After Homeless Shelter Plan Denied, Apartments Could Come to Newark Building

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179 Van Buren Street Newark
179 Van Buren Street, Newark. Image via Google Maps/Street View.

Nearly three years after Jersey Digs first reported that there were plans to convert a building in Newark’s Ironbound neighborhood into a homeless shelter, there are now plans to turn the same structure into an apartment building.

The Newark Zoning Board of Adjustment is scheduled to hear a proposal during its virtual meeting this Thursday, August 6 at 6:00 p.m. that calls for bringing nine apartments to 179 Van Buren Street in the East Ward. A developer simply named 179 Van, LLC is seeking Preliminary and Final Major Site Plan approval with variances in connection with the project.

179 Van Buren Street Newark Rendering
Rendering of the proposed development. Image via the application.

A notice states that each of the residential units would include two bedrooms.

Artek Studio is listed as the architect for the development while Chaim Berger is listed as the registered agent of 179 Van, LLC.

Located at the northwest corner of Elm Street, the three-story structure on the premises is currently a vacant office building, according to the application.

Back in September 2017, an Irvington-based organization called Independence: A Family of Services, Inc. proposed turning the building into a shelter for veterans experiencing homelessness. However, according to NJ Advance Media, those plans were unanimously denied by the Newark Central Planning Board. WKXW later reported that the organization and two veterans filed a federal lawsuit against the board and the municipal government alleging “discrimination against persons with handicaps.”

Property records show that the building was sold by a Brooklyn-based firm to 179 Van, LLC, which is registered out of Toms River, for $1.5 million in December 2019.

Note to readers: The dates that applications are scheduled to be heard by the Newark Zoning Board of Adjustment and other commissions are subject to change.

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7 COMMENTS

  1. A Homeless Shelter in the Ironbound section of Newark ? Please NOOO
    The Ironbound is the most desirable section of the City of Newark and I don’t think a Homeless Shelter is going to add any benefit to the neighborhood.
    It’s like putting a Homeless Shelter next to the Grove Station in JC .
    Happy it was denied.
    Maybe they should try South , West and North Newark but not East and Central Please.
    Ufff

  2. So how ethical is it that the unfortunate cant get a homeless shelter especially those disabled veterans that fought for our country and were thrown into the system like trash and completely forgotten about. . is this how we treat our fallen heroes in need ? It doesn’t matter where its constructed it juat needs to be done . PEOPLE WORKING EVERYDAY JOBS CANT EVEN AFFORD THE TYPICAL RENT BUT YOU GUYS WANT TO KEEO BUILDING MORE APTS AND EXPENSIVE ONES AT THAT LOL .. Jersey really has issues .. Moneu hungry inhumane unethical and unreasonable issues

  3. They can go to the West, North and South Newark for cheaper property .
    Or if NJ really wants a nice place for project like this , they can pick maybe Montclair, Summit , Short Hills etc etc … why is it that Newark is always the one dealing with the homeless issue.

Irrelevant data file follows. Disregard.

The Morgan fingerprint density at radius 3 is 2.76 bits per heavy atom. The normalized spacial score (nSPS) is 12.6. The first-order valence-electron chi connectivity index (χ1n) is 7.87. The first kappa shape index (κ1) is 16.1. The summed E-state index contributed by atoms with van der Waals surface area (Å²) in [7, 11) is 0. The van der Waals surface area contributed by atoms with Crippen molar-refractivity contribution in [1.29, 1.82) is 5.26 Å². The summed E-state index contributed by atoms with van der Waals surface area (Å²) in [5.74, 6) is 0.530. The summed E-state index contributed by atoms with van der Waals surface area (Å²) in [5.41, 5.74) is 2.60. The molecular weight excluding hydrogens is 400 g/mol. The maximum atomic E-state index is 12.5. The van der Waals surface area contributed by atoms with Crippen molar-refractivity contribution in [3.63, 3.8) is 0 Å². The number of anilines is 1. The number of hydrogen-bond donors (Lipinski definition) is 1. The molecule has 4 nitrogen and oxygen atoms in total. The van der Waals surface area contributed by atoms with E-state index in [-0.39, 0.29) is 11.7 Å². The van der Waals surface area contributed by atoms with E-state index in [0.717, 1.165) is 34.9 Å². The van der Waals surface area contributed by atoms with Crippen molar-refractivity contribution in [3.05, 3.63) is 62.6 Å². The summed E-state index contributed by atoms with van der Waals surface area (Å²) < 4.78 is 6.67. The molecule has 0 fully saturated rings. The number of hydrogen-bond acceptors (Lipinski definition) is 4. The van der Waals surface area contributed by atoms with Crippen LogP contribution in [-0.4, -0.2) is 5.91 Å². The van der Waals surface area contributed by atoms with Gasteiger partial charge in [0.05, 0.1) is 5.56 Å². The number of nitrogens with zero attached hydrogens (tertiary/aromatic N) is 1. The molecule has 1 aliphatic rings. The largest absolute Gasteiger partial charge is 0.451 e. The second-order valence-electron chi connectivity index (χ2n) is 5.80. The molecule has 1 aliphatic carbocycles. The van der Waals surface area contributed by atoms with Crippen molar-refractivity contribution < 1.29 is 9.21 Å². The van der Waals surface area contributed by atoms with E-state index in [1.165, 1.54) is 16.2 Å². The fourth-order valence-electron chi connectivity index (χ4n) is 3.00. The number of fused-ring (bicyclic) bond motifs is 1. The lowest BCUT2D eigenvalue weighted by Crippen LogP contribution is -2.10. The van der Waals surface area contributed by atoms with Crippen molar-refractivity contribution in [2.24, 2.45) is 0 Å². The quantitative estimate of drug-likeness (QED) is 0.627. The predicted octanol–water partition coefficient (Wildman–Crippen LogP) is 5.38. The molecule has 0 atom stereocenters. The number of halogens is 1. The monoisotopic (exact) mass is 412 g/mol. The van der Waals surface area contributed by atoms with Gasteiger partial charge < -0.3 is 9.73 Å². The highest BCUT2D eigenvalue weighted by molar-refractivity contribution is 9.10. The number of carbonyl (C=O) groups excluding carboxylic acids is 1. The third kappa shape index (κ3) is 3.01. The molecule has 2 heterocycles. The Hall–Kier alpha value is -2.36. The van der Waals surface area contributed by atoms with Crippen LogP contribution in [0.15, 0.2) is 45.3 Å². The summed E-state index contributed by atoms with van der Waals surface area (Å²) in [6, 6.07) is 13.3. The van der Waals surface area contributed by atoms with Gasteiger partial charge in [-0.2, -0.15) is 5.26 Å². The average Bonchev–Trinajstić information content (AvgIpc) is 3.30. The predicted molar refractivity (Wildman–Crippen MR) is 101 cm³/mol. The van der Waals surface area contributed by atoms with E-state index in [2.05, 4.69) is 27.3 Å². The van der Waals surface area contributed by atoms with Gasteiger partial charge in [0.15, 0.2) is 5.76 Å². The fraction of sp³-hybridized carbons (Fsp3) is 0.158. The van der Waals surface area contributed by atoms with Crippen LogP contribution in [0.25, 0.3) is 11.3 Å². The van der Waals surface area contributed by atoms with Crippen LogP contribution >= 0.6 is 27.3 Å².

4. While I love Down Neck, it simply isn’t the most desirable part of Newark. That distinction belongs to the Forest Hill section, replete with mansions and carriage houses, which do not exist in the Ironbound. It also is home to part of the largest park in the city, Branch Brook. The Ironbound’s best park is still under construction, Riverfront Park…
    Furthermore, Forest Hill does not contain public housing, which the Ironbound does.

  5. I would say The Ironbound is the most desirable due to the diversity and for being the conveniently location, starting with Newark Penn Station, walking distance to Prudential Center, walking distance to Redbull stadium in Harrison, the Pulaski Skyway connect the Ironbound to Holland Tunnel and Jersey City in a 10 minutes drive , The Port of Newark, 5 minutes drive to The Newark Airport, Walking distance to Newark City Hall, walking distance to Newark four corners downtown, also the restaurant and bars, more schools , the history of ferry street etc etc

  6. Victor, there’s room for development of all kind in Newark. It creates a stronger tax base, brings in people who will spend their dollars in Newark supporting local businesses and create a safer and more active streetscape which benefits everyone. There’s a lot of development in the neighborhoods as well. Many two and three family new construction have been going up and those rents are lower than these larger downtown/Ironbound buildings while still being good quality housing.

    Insofar as the homeless is concerned, I agree that not enough is being done to support that population. The reasons the residents fought against this particular shelter is because of its proximity to an elementary school and the developers didn’t have a well developed plan for the services they would need to provide to those with mental health issues. There was also a concern of lack of recreational space within the property which would lead to more people just rooming the streets. All valid concerns that, if not addressed, lead to quality of life and safety issues.

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